One of the highlights at the Consumer Electronics Show (CES) in Las Vegas was a single-seat automated quadcopter named EHang 184 by Chinese drone maker EHang. The drone can carry passengers like a helicopter with a self-controlled flight system and no pilot required.
The idea of skipping all the traffic on the ground and being able to fly without a pilot’s license thrilled the public. The Wall Street Journal titled the EHang video “The EHang 184: Taking the Drone up a Notch”.
But soon it received a blast of criticism from its home country. Drone makers and enthusiasts began to attack the feasibility and safety of the quadcopter. A tech columnist even said the EHang 184 signifies “bold and unscrupulous contempt of consumers’ intelligence”.
Chinese tech media site iFanr quoted a drone maker’s criticism that EHang “used montage editing” to give the illusion that a passenger was sitting in the quadcopter during the test flight in the video. In EHang’s promotional video, only shots of someone getting into the cockpit and the quadcopter taking off are presented. It’s not clearly shown whether anybody is really sitting in the quadcopter, and the height and time of the test flight remain unknown.
More criticism focused on the design and safety of the product. Jin Hong, a columnist, wrote on Chinese tech blog Leifeng that the EHang 184 “is not equipped for a forced landing and if it’s not high enough, not even a parachute will help”.
An amateur pilot also expressed another safety concern to iFanr after checking out the quadcopter at CES: the autonomous aerial vehicle didn’t appear to have any manual emergency controls, which posed an enormous threat to passengers in the case of any possible electronic malfunctions.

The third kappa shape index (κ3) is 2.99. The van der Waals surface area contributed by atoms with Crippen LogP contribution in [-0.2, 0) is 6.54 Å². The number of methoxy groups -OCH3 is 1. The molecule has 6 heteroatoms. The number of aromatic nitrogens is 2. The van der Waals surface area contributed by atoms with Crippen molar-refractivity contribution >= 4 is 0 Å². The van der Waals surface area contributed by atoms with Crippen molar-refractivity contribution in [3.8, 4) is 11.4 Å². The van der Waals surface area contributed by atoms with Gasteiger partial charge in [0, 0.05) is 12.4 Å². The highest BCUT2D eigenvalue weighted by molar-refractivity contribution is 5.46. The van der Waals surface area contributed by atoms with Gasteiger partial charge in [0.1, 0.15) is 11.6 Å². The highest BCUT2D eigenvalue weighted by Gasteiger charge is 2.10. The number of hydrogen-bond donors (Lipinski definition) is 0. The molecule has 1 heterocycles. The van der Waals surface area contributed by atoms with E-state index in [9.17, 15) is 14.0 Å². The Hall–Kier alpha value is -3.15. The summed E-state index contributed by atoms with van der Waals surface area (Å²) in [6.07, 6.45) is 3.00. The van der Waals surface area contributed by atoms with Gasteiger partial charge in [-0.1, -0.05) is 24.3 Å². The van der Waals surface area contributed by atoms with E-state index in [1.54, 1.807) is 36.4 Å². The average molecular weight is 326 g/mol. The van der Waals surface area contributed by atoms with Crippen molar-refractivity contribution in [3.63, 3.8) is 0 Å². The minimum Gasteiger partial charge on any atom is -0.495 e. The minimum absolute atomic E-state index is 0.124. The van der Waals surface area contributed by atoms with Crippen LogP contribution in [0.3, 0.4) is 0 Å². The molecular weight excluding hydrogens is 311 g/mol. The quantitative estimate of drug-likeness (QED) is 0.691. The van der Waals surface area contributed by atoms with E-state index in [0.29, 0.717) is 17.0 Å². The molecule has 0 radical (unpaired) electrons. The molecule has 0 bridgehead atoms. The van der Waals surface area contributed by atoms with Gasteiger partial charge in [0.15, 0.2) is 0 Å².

The missing manual control components lead to another problem: this new type of aerial vehicle is very unlikely to meet the Federal Aviation Administration’s criteria for airworthiness.
According to the FAA, “each automatic pilot system must be designed so that the automatic pilot can be sufficiently overpowered by one pilot to allow control of the rotorcraft and be readily and positively disengaged by each pilot to prevent it from interfering with control of the rotorcraft.” EHang 184, at the moment, doesn’t seem to meet this criterion. Considering the stricter regulatory climate in China, it doesn’t seem likely that the product will comply with regulations here, either.
So far, the drone maker has not responded to these questions raised by the public. Its CMO and co-founder Xiong Yifang even deleted his comments on a user’s post in WeChat Moments, choosing to stay mum on the issue.
“I truly believe that EHang will make a global impact across dozens of industries beyond personal travel. The 184 is evocative of a future we’ve always dreamed of and is primed to alter the very fundamentals of the way we get around,” EHang’s CEO Hu Huazhi said to The Verge in an earlier report.
But before it can revolutionize personal travel, it has to show convincing proof to settle the debate at home.
(Top photo from PR Newswire)